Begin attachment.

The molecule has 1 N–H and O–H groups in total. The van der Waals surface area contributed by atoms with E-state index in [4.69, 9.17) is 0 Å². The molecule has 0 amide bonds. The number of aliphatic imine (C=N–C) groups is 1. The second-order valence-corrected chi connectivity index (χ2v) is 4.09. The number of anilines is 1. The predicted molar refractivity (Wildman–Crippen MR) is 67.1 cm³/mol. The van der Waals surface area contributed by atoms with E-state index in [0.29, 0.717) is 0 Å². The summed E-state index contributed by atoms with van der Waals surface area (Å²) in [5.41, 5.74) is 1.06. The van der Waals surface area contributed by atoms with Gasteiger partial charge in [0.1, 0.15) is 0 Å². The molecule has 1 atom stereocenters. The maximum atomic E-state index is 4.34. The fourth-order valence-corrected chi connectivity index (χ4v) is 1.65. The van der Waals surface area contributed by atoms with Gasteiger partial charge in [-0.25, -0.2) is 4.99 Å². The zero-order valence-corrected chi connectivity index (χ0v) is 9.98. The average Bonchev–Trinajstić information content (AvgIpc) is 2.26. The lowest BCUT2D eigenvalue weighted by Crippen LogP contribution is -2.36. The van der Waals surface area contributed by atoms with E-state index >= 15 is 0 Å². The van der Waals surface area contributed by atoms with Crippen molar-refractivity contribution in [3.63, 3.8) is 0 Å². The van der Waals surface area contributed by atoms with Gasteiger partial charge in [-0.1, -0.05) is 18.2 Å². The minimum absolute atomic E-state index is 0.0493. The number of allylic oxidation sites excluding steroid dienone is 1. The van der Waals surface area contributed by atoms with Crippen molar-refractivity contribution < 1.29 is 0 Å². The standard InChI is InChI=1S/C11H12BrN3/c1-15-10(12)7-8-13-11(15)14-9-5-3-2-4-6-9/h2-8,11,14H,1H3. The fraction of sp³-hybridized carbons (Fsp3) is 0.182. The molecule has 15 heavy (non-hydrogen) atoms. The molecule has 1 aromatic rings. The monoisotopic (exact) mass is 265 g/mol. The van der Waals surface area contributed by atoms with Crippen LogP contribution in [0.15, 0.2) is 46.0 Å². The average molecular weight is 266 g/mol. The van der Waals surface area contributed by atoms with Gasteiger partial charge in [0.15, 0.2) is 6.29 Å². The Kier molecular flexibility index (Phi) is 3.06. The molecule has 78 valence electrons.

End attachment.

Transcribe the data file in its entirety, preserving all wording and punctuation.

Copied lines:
The molecule has 1 N–H and O–H groups in total. The van der Waals surface area contributed by atoms with E-state index in [4.69, 9.17) is 0 Å². The molecule has 0 amide bonds. The number of aliphatic imine (C=N–C) groups is 1. The second-order valence-corrected chi connectivity index (χ2v) is 4.09. The number of anilines is 1. The predicted molar refractivity (Wildman–Crippen MR) is 67.1 cm³/mol. The van der Waals surface area contributed by atoms with E-state index in [0.29, 0.717) is 0 Å². The summed E-state index contributed by atoms with van der Waals surface area (Å²) in [5.41, 5.74) is 1.06. The van der Waals surface area contributed by atoms with Gasteiger partial charge in [0.1, 0.15) is 0 Å². The molecule has 1 atom stereocenters. The maximum atomic E-state index is 4.34. The fourth-order valence-corrected chi connectivity index (χ4v) is 1.65. The van der Waals surface area contributed by atoms with Gasteiger partial charge in [-0.25, -0.2) is 4.99 Å². The zero-order valence-corrected chi connectivity index (χ0v) is 9.98. The average Bonchev–Trinajstić information content (AvgIpc) is 2.26. The lowest BCUT2D eigenvalue weighted by Crippen LogP contribution is -2.36. The van der Waals surface area contributed by atoms with E-state index >= 15 is 0 Å². The van der Waals surface area contributed by atoms with Crippen molar-refractivity contribution in [3.63, 3.8) is 0 Å². The van der Waals surface area contributed by atoms with Gasteiger partial charge in [-0.1, -0.05) is 18.2 Å². The minimum absolute atomic E-state index is 0.0493. The number of allylic oxidation sites excluding steroid dienone is 1. The van der Waals surface area contributed by atoms with Crippen molar-refractivity contribution < 1.29 is 0 Å². The standard InChI is InChI=1S/C11H12BrN3/c1-15-10(12)7-8-13-11(15)14-9-5-3-2-4-6-9/h2-8,11,14H,1H3. The fraction of sp³-hybridized carbons (Fsp3) is 0.182. The molecule has 15 heavy (non-hydrogen) atoms. The molecule has 1 aromatic rings. The monoisotopic (exact) mass is 265 g/mol. The van der Waals surface area contributed by atoms with Crippen LogP contribution in [0.15, 0.2) is 46.0 Å². The average molecular weight is 266 g/mol. The van der Waals surface area contributed by atoms with Gasteiger partial charge in [0.15, 0.2) is 6.29 Å². The Kier molecular flexibility index (Phi) is 3.06. The molecule has 78 valence electrons.